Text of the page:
Subaru to commercialize automated driving on ordinary roads

REUTERS/Kevin Buckland
Subaru President Tomomi Nakamura speaks while chief technology officer Tetsuo Onuki looks on during a news conference at its headquarters in Tokyo, Japan, January 20, 2020.

Self-driving car technology works better in the controlled environment of a limited-access expressway than in the more unpredictable environment of an ordinary open street. But in the late 2020s, Subaru Corp. aims to sell cars that can use an advanced type of so-called Level 2 technology on ordinary roads, The Yomiuri Shimbun has learned.

There are not yet any cars with such abilities on the market in Japan.

Domestic and foreign carmakers, as well as tech giants, are racing to develop this technology, which is likely to accelerate competition over autonomous driving.

With Level 2 technology, artificial intelligence can make steering and braking decisions to such an extent that a car can do some of its own driving. Self-driving cars capable of Level 2 or higher driving on highways with a clearly defined road environment are already on sale in Japan.

But hurdles to the realization of Level 2 have been high on ordinary roads, as pedestrians may cross the road anywhere, and some roadways lack a clear boundary with the sidewalk. Only technologies equivalent to Level 1, such as automatic brakes that use sensors to avoid collisions with cars and pedestrians, have been put to practical use on ordinary roads.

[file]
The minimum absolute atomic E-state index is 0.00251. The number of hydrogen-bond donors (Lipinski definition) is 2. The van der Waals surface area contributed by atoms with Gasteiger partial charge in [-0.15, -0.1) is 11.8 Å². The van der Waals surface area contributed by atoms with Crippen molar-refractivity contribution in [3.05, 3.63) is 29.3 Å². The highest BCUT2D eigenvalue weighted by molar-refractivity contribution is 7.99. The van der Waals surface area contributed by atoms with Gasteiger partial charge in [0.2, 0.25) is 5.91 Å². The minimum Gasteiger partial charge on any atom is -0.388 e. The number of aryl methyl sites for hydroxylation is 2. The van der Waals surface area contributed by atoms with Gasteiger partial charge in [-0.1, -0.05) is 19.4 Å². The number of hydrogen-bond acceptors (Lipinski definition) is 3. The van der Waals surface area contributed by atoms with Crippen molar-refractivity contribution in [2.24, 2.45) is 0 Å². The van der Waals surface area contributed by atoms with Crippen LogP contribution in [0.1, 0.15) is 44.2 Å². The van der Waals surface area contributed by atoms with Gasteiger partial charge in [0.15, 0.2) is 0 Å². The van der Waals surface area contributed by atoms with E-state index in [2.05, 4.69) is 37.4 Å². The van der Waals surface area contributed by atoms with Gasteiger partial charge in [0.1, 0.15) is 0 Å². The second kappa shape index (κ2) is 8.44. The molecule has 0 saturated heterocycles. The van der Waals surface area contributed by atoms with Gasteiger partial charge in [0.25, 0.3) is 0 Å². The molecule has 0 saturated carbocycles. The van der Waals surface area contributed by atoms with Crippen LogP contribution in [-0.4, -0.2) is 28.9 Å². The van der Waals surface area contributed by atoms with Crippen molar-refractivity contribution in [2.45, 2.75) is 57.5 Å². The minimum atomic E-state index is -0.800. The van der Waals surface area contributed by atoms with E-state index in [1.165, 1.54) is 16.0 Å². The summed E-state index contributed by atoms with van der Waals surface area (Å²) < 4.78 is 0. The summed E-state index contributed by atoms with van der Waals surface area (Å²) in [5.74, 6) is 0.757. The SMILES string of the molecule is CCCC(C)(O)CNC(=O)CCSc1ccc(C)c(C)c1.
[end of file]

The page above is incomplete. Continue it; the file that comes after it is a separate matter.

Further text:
Subaru’s Level 2 system will utilize EyeSight, a driving support system developed by the carmaker. The system uses onboard cameras to identify signs, traffic signals and pedestrian movements. Even when the boundary between the roadway and sidewalk is obscured by snow, or when white lines on the pavement are not visible, the AI analyzes the surrounding information and selects a safer route.

The Level 2 system will also automatically accelerate, decelerate and steer the car. If the AI determines that the car cannot stop, it will automatically turn in a safer direction.

Subaru aims to lower costs by using cameras and reducing the number of expensive sensors and radars, and to spread the use of Level 2 self-driving cars. In the future, the company aims to achieve even more advanced Level 2 hands-off-the-wheel driving on ordinary roads.

On expressways, Honda Motor Co.’s luxury sedan Legend is equipped with the world’s first Level 3 function, which enables the human driver to remain in compliance with the Road Traffic Law even while watching TV without looking ahead — but only when traffic is congested. Toyota Motor Corp. and Nissan Motor Co. also sell Level 2 passenger cars that allow drivers to take their hands off the wheel on highways.

Level 2 on ordinary roads is still in the development stage at Toyota, Nissan and other companies. Autonomous driving is being developed not only by foreign automakers but also by tech giants such as Google, and competition is intensifying worldwide.

The Yomiuri Shimbun
An illustration : Japanese automakers’ progress in autonomous driving / Based on Land, Infrastructure, Transport and Tourism Ministry data